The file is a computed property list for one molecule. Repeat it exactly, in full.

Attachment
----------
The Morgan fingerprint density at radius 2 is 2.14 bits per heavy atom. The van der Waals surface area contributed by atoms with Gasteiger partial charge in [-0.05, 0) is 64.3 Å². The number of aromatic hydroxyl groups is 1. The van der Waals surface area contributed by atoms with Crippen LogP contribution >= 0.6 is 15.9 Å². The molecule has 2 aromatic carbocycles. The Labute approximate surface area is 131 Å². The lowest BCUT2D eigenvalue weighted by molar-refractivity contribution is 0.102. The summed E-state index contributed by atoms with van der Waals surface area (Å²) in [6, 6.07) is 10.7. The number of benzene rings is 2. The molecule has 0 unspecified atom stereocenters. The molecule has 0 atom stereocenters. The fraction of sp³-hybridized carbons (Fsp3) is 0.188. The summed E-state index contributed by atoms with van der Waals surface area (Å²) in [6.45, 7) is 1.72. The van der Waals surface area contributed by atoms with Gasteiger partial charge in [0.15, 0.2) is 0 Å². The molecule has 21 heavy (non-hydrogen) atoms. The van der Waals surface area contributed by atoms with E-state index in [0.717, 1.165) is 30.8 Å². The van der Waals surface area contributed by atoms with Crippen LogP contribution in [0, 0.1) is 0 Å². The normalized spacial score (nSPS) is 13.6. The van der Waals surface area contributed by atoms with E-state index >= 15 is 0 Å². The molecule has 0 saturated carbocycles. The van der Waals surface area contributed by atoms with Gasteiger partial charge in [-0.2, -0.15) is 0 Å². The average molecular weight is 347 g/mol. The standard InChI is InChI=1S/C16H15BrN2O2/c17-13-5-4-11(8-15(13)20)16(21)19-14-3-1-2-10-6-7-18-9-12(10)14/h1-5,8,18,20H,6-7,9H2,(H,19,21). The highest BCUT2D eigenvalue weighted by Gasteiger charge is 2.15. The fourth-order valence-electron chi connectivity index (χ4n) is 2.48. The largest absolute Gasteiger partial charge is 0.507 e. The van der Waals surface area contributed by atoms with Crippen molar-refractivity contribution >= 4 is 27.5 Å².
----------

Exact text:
The Morgan fingerprint density at radius 2 is 2.14 bits per heavy atom. The van der Waals surface area contributed by atoms with Gasteiger partial charge in [-0.05, 0) is 64.3 Å². The number of aromatic hydroxyl groups is 1. The van der Waals surface area contributed by atoms with Crippen LogP contribution >= 0.6 is 15.9 Å². The molecule has 2 aromatic carbocycles. The Labute approximate surface area is 131 Å². The lowest BCUT2D eigenvalue weighted by molar-refractivity contribution is 0.102. The summed E-state index contributed by atoms with van der Waals surface area (Å²) in [6, 6.07) is 10.7. The number of benzene rings is 2. The molecule has 0 unspecified atom stereocenters. The molecule has 0 atom stereocenters. The fraction of sp³-hybridized carbons (Fsp3) is 0.188. The summed E-state index contributed by atoms with van der Waals surface area (Å²) in [6.45, 7) is 1.72. The van der Waals surface area contributed by atoms with Gasteiger partial charge in [0.15, 0.2) is 0 Å². The molecule has 21 heavy (non-hydrogen) atoms. The van der Waals surface area contributed by atoms with E-state index in [0.717, 1.165) is 30.8 Å². The van der Waals surface area contributed by atoms with Crippen LogP contribution in [0, 0.1) is 0 Å². The normalized spacial score (nSPS) is 13.6. The van der Waals surface area contributed by atoms with E-state index >= 15 is 0 Å². The molecule has 0 saturated carbocycles. The van der Waals surface area contributed by atoms with Gasteiger partial charge in [-0.2, -0.15) is 0 Å². The average molecular weight is 347 g/mol. The standard InChI is InChI=1S/C16H15BrN2O2/c17-13-5-4-11(8-15(13)20)16(21)19-14-3-1-2-10-6-7-18-9-12(10)14/h1-5,8,18,20H,6-7,9H2,(H,19,21). The highest BCUT2D eigenvalue weighted by Gasteiger charge is 2.15. The fourth-order valence-electron chi connectivity index (χ4n) is 2.48. The largest absolute Gasteiger partial charge is 0.507 e. The van der Waals surface area contributed by atoms with Crippen molar-refractivity contribution >= 4 is 27.5 Å².